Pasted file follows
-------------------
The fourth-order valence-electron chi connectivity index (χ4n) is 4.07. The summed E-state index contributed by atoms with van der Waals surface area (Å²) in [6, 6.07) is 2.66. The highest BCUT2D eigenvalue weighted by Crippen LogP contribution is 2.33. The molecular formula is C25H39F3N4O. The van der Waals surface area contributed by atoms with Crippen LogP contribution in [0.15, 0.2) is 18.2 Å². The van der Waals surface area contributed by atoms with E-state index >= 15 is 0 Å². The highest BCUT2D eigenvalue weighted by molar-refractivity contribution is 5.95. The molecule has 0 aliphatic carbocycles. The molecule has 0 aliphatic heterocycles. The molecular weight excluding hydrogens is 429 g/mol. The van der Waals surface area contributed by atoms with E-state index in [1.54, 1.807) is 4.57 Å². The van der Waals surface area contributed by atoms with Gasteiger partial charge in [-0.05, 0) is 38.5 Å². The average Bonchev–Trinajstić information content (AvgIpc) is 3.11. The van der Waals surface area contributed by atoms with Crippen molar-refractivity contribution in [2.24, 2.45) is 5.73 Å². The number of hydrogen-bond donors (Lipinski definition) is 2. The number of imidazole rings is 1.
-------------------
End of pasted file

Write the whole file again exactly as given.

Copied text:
The fourth-order valence-electron chi connectivity index (χ4n) is 4.07. The summed E-state index contributed by atoms with van der Waals surface area (Å²) in [6, 6.07) is 2.66. The highest BCUT2D eigenvalue weighted by Crippen LogP contribution is 2.33. The molecular formula is C25H39F3N4O. The van der Waals surface area contributed by atoms with Crippen LogP contribution in [0.15, 0.2) is 18.2 Å². The van der Waals surface area contributed by atoms with E-state index >= 15 is 0 Å². The highest BCUT2D eigenvalue weighted by molar-refractivity contribution is 5.95. The molecule has 0 aliphatic carbocycles. The molecule has 0 aliphatic heterocycles. The molecular weight excluding hydrogens is 429 g/mol. The van der Waals surface area contributed by atoms with E-state index in [1.54, 1.807) is 4.57 Å². The van der Waals surface area contributed by atoms with Gasteiger partial charge in [-0.05, 0) is 38.5 Å². The average Bonchev–Trinajstić information content (AvgIpc) is 3.11. The van der Waals surface area contributed by atoms with Crippen molar-refractivity contribution in [2.24, 2.45) is 5.73 Å². The number of hydrogen-bond donors (Lipinski definition) is 2. The number of imidazole rings is 1.